Accra and Khartoum plan for oil unpredictability
In Accra, the announcement of first oil in December 2010 was accompanied by the rush to spend the proceeds as quickly as possible.
A local thinktank, the IMANI Centre for Policy and Education, has warned that predicted production levels – and therefore the revenue the government receives – are much too high.
‘Generally, the results from Jubilee mirror the performance of other offshore projects in West Africa, for instance in Côte d’Ivoire and Cameroon, where optimistic timelines and production levels have failed to materialise over the long term,’ it said in an alert released on 11 July.
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The dangers of reliance on wavering commodity prices is an age-old problem for Africa’s non-diversified economies.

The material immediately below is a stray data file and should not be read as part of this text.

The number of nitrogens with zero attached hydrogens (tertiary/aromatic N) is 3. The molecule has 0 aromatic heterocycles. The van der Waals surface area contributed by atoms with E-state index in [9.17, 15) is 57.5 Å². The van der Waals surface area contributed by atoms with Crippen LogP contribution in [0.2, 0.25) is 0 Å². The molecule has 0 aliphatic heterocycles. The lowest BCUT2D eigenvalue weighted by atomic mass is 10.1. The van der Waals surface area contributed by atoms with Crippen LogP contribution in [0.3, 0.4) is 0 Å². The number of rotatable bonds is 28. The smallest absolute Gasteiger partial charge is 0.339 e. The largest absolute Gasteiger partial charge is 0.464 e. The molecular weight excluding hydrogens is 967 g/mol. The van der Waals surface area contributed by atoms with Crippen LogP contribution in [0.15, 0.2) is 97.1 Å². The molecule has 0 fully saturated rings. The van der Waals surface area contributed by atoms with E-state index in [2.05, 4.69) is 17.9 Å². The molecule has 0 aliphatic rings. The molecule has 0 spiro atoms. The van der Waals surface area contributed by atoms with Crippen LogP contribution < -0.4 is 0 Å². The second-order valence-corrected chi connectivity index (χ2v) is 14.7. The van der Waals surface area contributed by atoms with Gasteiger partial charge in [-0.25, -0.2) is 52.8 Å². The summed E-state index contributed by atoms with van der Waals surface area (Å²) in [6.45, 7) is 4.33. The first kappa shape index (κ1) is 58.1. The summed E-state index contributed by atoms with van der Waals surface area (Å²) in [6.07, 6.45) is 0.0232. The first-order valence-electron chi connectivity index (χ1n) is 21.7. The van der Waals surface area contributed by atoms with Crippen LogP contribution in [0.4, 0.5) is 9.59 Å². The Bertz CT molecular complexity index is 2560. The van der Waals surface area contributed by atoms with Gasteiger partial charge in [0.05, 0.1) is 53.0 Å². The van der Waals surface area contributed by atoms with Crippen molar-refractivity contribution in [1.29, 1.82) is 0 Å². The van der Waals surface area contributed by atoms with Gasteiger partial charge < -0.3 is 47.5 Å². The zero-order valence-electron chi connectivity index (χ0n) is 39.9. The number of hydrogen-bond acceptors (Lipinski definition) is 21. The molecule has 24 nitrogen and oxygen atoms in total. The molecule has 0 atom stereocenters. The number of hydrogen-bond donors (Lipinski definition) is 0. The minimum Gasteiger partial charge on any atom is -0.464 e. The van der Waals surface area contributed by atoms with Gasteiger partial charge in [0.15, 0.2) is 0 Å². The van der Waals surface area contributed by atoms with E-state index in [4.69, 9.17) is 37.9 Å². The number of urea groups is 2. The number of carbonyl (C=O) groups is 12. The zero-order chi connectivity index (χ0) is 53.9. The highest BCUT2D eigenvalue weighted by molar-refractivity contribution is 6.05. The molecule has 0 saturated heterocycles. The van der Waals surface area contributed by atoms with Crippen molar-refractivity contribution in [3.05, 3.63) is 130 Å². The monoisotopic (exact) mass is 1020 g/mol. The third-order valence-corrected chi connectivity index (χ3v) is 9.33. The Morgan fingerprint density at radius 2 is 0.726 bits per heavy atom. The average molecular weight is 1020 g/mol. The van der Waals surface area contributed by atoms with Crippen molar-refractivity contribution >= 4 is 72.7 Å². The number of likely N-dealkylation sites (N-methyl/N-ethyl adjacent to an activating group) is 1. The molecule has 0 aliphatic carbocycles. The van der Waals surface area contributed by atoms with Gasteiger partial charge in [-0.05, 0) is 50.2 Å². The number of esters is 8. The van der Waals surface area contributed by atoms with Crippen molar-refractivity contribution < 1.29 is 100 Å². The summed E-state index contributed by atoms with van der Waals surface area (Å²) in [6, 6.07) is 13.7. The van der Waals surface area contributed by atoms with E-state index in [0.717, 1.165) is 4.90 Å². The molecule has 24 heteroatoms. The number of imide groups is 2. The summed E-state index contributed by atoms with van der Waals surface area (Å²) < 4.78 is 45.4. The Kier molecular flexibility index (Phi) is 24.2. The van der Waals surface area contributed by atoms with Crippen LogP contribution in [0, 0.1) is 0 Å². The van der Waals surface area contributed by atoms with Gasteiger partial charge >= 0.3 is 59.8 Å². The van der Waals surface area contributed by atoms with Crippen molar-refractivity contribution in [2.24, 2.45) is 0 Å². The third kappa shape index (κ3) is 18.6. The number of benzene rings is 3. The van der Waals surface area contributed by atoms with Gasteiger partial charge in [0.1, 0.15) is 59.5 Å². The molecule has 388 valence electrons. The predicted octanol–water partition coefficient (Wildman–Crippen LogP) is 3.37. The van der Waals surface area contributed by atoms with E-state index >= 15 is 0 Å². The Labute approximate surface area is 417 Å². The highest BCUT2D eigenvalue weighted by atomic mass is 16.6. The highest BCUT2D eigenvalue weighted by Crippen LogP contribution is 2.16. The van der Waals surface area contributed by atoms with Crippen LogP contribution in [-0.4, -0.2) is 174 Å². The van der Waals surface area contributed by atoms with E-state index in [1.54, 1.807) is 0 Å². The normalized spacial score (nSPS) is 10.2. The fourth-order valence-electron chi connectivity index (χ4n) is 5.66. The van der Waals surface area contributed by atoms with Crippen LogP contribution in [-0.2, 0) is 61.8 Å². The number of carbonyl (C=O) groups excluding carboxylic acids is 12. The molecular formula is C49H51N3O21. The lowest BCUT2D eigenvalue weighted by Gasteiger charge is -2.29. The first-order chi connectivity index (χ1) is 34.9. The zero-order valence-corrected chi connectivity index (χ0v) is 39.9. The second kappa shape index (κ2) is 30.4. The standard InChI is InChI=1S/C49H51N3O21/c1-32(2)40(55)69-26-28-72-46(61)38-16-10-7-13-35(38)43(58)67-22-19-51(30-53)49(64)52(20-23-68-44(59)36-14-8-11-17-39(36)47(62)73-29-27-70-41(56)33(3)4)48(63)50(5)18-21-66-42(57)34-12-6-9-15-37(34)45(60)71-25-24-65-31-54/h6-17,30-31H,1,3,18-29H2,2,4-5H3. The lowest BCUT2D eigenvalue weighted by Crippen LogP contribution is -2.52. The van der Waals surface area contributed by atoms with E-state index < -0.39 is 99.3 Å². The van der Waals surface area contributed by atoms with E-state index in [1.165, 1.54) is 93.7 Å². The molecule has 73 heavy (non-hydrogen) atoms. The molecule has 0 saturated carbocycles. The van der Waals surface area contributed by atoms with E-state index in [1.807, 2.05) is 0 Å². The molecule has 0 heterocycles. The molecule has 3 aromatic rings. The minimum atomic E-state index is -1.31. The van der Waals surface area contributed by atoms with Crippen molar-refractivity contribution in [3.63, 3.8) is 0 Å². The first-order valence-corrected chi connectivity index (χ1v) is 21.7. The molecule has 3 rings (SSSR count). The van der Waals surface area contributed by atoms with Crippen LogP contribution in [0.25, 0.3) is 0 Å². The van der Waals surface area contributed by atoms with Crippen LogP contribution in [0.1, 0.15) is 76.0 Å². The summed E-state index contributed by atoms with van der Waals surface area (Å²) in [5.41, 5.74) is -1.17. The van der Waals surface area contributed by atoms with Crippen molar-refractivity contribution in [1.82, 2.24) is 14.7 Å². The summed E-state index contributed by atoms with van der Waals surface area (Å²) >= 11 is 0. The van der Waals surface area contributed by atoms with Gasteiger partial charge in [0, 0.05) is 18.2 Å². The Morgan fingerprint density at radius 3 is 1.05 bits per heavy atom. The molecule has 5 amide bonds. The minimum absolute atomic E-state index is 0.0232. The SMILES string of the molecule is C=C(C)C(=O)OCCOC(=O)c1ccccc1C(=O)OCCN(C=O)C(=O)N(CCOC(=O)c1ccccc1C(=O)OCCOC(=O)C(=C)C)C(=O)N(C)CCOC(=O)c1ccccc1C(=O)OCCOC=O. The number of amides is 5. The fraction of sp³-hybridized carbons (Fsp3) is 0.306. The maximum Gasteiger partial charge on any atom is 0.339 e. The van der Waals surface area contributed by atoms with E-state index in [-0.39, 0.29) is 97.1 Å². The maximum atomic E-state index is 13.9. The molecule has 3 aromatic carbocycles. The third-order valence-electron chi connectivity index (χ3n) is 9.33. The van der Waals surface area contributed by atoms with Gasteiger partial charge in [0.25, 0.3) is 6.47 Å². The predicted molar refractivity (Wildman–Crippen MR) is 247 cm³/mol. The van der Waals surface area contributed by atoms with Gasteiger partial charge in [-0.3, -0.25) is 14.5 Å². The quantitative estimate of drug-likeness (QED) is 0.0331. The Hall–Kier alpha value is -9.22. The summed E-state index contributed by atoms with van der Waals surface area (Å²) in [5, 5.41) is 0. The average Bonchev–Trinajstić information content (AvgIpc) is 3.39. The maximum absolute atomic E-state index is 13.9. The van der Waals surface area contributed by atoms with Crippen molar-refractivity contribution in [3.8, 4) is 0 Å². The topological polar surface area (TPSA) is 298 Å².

In Sudan, the damage has been done not by markets or over-optimistic forecasting, but by an assumption that South Sudan would not turn off the oil taps because of a dispute over transit fees.
Khartoum’s budget deficit is now more than $2.4bn. New austerity measures, such as cutting fuel subsidies, have provoked a political backlash, bringing the country to the brink of its own ‘Arab Spring’.
Policy makers hope that a recent thaw in relations will once again mean that the tankers off Port Sudan will be fully loaded●